I recently saw an interesting proof for Pythagoras’s theorem in the MathHistory series which I wanted to share with y’all :-)

So a quick reminder, Pythagoras’s theorem says that if we have a right-angle (90 degree) triangle, then there is the following relation between the length of the sides:

`a = sqrt(b^2 + c^2)`

(where a is the length of the longest side) - and vice-versa.

The proof goes like this: lets rewrite the formula like `a^2 = b^2 + c^2`

. We can interpret this geometrically as: (for a right-angled triangle) the are of the square constructed on the longer side is equal to the sum of the areas of the two squares constructed on the shorter sides.

And now the proof goes as follows:

- consider a right angled triangle

- “clone” it 4 times and put it together such that the longer sides form a square. Now the area of the inner square is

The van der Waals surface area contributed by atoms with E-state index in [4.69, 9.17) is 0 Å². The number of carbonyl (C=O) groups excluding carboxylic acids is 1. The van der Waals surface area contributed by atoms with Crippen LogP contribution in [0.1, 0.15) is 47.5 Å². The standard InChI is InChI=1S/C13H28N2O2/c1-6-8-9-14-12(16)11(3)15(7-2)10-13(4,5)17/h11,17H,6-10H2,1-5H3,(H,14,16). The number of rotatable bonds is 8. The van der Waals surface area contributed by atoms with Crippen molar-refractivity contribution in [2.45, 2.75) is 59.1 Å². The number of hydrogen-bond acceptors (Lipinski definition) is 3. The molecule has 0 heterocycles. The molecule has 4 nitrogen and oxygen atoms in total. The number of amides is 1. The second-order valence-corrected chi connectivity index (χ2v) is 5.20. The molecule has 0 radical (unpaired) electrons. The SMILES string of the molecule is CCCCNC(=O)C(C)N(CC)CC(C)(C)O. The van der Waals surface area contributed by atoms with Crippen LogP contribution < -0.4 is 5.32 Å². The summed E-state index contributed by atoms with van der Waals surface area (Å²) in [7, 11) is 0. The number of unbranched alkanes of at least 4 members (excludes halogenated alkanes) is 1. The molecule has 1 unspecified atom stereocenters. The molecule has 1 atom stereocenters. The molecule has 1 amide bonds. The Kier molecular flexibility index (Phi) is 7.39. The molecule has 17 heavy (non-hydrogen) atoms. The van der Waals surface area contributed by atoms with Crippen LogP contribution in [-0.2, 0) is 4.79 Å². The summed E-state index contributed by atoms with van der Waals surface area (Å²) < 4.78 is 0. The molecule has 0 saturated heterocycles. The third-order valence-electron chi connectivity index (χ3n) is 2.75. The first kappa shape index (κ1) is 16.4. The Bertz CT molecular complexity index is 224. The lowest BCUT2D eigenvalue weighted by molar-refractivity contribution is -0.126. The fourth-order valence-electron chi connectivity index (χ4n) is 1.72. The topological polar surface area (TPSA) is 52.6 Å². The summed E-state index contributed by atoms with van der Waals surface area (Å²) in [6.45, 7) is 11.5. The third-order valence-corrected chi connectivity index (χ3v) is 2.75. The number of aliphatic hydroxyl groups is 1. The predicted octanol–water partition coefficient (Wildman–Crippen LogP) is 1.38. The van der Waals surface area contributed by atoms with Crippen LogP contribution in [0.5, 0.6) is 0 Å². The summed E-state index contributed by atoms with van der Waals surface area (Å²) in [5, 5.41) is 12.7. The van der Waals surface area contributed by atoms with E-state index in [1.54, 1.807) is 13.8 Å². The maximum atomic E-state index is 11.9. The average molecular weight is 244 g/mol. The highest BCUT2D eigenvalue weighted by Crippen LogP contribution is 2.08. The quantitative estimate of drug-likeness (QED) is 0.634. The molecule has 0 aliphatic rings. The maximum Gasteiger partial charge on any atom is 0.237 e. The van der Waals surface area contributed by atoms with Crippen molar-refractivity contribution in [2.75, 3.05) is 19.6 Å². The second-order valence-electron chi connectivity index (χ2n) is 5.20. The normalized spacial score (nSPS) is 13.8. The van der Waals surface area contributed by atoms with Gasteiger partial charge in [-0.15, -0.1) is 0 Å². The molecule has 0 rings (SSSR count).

`a^2`

while the area of the big square is`a^2 + 4*At`

(`At`

is the area of a triangle)

- rearrange the triangles as shown. The outer square is still of the same size (the length of its side -
`a+b`

is the same) but now it can be written as`b^2 + c^2 + 4At`

. Hence`a^2 + 4*At = b^2 + c^2 + 4At`

which can be simplified to`a^2 = b^2 + c^2`

, or if you prefer to`a = sqrt(b^2 + c^2)`

.

I only had one nagging feeling after seeing this proof - how do we know that the first big square constructed is actually a square. Can’t it be that its “edges” are not lines, but slightly crooked like below?

Fortunately we can use the fact that the angles in a triangle add up to 180 degrees (ie. a straight line) and show that the sides of the external triangle are indeed straight lines: